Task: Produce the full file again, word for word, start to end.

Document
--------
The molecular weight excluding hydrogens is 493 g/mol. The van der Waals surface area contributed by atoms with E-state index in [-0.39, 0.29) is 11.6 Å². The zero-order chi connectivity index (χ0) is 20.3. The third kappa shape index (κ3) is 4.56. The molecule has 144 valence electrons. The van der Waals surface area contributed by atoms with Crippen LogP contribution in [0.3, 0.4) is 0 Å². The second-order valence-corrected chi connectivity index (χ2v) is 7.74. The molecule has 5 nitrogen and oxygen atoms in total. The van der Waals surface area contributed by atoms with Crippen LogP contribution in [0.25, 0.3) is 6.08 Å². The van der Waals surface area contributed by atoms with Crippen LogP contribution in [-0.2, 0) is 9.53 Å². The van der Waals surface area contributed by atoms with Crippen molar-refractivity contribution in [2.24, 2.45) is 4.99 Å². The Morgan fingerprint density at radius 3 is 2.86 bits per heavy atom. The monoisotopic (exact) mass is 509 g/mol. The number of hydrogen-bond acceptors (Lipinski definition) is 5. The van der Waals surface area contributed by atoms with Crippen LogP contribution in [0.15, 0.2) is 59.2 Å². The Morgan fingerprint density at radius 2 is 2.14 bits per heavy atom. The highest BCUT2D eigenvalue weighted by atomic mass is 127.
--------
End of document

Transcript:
The molecular weight excluding hydrogens is 493 g/mol. The van der Waals surface area contributed by atoms with E-state index in [-0.39, 0.29) is 11.6 Å². The zero-order chi connectivity index (χ0) is 20.3. The third kappa shape index (κ3) is 4.56. The molecule has 144 valence electrons. The van der Waals surface area contributed by atoms with Crippen LogP contribution in [0.3, 0.4) is 0 Å². The second-order valence-corrected chi connectivity index (χ2v) is 7.74. The molecule has 5 nitrogen and oxygen atoms in total. The van der Waals surface area contributed by atoms with Crippen LogP contribution in [0.25, 0.3) is 6.08 Å². The van der Waals surface area contributed by atoms with Crippen LogP contribution in [-0.2, 0) is 9.53 Å². The van der Waals surface area contributed by atoms with Crippen molar-refractivity contribution in [2.24, 2.45) is 4.99 Å². The Morgan fingerprint density at radius 3 is 2.86 bits per heavy atom. The monoisotopic (exact) mass is 509 g/mol. The number of hydrogen-bond acceptors (Lipinski definition) is 5. The van der Waals surface area contributed by atoms with Crippen LogP contribution in [0.15, 0.2) is 59.2 Å². The Morgan fingerprint density at radius 2 is 2.14 bits per heavy atom. The highest BCUT2D eigenvalue weighted by atomic mass is 127.